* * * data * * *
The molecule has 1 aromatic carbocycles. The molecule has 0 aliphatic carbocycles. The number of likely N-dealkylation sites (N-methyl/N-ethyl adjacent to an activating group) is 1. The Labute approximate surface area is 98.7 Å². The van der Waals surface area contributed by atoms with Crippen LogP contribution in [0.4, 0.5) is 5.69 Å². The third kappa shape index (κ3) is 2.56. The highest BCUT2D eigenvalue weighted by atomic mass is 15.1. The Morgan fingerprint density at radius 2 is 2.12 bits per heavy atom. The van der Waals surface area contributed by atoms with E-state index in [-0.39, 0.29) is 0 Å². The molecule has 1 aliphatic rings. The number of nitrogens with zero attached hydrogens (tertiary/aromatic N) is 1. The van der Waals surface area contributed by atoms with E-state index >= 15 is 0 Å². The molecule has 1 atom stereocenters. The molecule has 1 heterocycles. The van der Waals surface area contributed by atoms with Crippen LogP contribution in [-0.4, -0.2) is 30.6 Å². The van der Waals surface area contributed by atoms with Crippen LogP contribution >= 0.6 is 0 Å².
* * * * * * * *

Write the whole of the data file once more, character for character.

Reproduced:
The molecule has 1 aromatic carbocycles. The molecule has 0 aliphatic carbocycles. The number of likely N-dealkylation sites (N-methyl/N-ethyl adjacent to an activating group) is 1. The Labute approximate surface area is 98.7 Å². The van der Waals surface area contributed by atoms with Crippen LogP contribution in [0.4, 0.5) is 5.69 Å². The third kappa shape index (κ3) is 2.56. The highest BCUT2D eigenvalue weighted by atomic mass is 15.1. The Morgan fingerprint density at radius 2 is 2.12 bits per heavy atom. The van der Waals surface area contributed by atoms with E-state index in [-0.39, 0.29) is 0 Å². The molecule has 1 aliphatic rings. The number of nitrogens with zero attached hydrogens (tertiary/aromatic N) is 1. The van der Waals surface area contributed by atoms with E-state index >= 15 is 0 Å². The molecule has 1 atom stereocenters. The molecule has 1 heterocycles. The van der Waals surface area contributed by atoms with Crippen LogP contribution in [-0.4, -0.2) is 30.6 Å². The van der Waals surface area contributed by atoms with Crippen LogP contribution >= 0.6 is 0 Å².